Feb 21

No, I’m not writing about the games, I decided I like the summer games a bit better anyway. But, with less regular TV, I has a great week of blog reading. So, let’s get going….

Trent at The Simple Dollar talked about When Living Cheap Catches Up With You. An interesting discussion of what happens after years of making do, not buying new, and in some cases, not keeping up with repairs. Prioritizing to get back on track.

Clutter is something I think many of of struggle with. I know I have and last July even guest posted about it at Serene Journey. This week I read The Clutter Calculator: What is Clutter Costing You? Tanna Clark hit my hot button, as a numbers guy, by actually listing what each type of clutter source may be costing you, both in time and money. Have a read and let her know if her advice helped you.

Worried about the AMT (alternative minimum tax)? Consumer Boomer will tell you How To Avoid Alternative Minimum Tax. Any ideas that can save me from paying money to the tax man is most welcome.

Christian PF’s Craig Ford asks How Much Can You Afford to Pay For a House? Craig takes a conservative view, and offers reasons to avoid the temptation to stretch to buy the very largest house you can afford. After giving it a bit of thought, I agreed with Craig’s approach for many reasons, and wrote a comment sharing my view.

In Personal Finance By The Book, Joe Plemon asks Should You Leave an Inheritance to Your Children? His article was less to tell you what to do and more to get people thinking about the impact an inheritance can have on your children or grandchildren. One of the topics too many ignore until it’s too late to do anything. Time to think about how you plan to leave your “stuff” when you pass on.

Some time ago I posted Dilbert’s Unified Theory of Everything Financial. It seems that Scott Adams, when he’s not writing about life in an office cubical, has quite the financial head on his shoulders. I was pretty happy to find him posting an article on his blog The Problem With the Economy. Ok, maybe it’s not the only problem, but, hey, it’s a good start.

Have a great week.

Joe

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Oct 07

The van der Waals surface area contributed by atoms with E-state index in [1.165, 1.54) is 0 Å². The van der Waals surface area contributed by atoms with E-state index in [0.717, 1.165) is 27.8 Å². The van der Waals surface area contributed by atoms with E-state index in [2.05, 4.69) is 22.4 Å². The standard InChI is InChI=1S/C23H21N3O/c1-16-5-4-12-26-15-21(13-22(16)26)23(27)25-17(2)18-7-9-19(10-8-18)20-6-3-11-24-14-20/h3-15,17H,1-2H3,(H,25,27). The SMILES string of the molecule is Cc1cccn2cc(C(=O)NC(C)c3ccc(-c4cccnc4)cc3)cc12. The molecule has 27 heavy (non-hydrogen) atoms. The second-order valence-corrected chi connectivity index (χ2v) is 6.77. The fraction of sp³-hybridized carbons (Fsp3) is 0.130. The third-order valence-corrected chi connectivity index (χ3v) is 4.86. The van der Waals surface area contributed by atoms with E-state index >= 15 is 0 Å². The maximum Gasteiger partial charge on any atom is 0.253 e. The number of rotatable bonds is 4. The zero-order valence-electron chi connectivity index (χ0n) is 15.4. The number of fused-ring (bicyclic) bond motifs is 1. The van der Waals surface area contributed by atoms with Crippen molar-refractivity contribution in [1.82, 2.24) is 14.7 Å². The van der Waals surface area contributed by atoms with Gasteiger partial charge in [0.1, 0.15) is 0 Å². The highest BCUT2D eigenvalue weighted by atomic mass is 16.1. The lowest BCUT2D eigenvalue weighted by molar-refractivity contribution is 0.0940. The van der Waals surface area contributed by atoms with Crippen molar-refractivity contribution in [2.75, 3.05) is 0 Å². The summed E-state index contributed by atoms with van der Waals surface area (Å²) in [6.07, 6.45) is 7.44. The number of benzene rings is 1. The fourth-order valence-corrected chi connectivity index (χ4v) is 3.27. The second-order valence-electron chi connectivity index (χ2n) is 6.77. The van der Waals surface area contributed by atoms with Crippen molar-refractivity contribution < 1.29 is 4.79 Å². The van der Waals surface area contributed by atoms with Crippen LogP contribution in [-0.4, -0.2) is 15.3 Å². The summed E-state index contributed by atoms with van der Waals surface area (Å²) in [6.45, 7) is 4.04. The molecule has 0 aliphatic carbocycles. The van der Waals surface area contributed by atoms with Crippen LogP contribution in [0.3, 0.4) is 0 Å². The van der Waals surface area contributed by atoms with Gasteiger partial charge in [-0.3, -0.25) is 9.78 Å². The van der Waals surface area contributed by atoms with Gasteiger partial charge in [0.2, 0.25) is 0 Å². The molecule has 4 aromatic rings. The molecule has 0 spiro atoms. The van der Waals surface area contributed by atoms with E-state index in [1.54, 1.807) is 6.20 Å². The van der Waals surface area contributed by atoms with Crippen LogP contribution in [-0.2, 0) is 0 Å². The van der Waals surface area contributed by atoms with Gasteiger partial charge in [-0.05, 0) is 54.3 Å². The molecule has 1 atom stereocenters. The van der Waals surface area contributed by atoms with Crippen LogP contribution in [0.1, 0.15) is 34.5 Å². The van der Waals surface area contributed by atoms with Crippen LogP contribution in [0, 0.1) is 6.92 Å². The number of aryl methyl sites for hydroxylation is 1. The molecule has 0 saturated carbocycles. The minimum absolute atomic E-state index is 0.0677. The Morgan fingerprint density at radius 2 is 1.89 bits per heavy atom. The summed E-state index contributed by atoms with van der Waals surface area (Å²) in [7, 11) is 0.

A few weeks ago Mrs. Micah published a post discussing the financial list that you should create for those who leave behind, titled How to Save and Store Critical Financial Information For Your Family. Ever since I read that I’ve been thinking about her post as well as my own On my death, please take a breath. It occurred to me that the financial list Mrs. Mike created would be an excellent place to leave some further instructions to your beneficiaries regarding their inheritance, with an emphasis on the tax aspects of IRAs. This would be a good way to avoid the tragic mistake that I referenced in my earlier post.

Here is an example of what I had in mind;

Dear Rich,
Some of the money that I left you is in an IRA account. Please understand something about this account. When I left it to you there were no taxes due, but because this IRA was funded with pre-tax money, you owe taxes at your marginal rate as you withdraw it. Fortunately, withdrawals can be made based on your current life expectancy, so you can withdraw this money a little bit at a time over the years and hopefully pay very little in taxes along the way. The way the money is currently invested, even though right for me, may not fit with your investing style or needs. If you wish to reduce the stock portion and keep it all and CDs that choice is yours. You can sell the stock and reinvest the money into CDs or even place it a money-market fund and this transaction will not be taxable. It’s only when you withdraw the money from the IRA that you’ll be required to pay taxes. The required minimum distributions that you must take are just that, minimum numbers, if you need to take a bit more it’s your choice to do that as well. Just keep one thing in mind, if you take out too much money in one year you may jump into a higher tax bracket and pay more tax than is necessary. Lastly, the one thing I ask you not to overlook is to include a new beneficiary should something happen to you. Again this is your decision, a child, a friend, a family member, a charity, the choice is yours.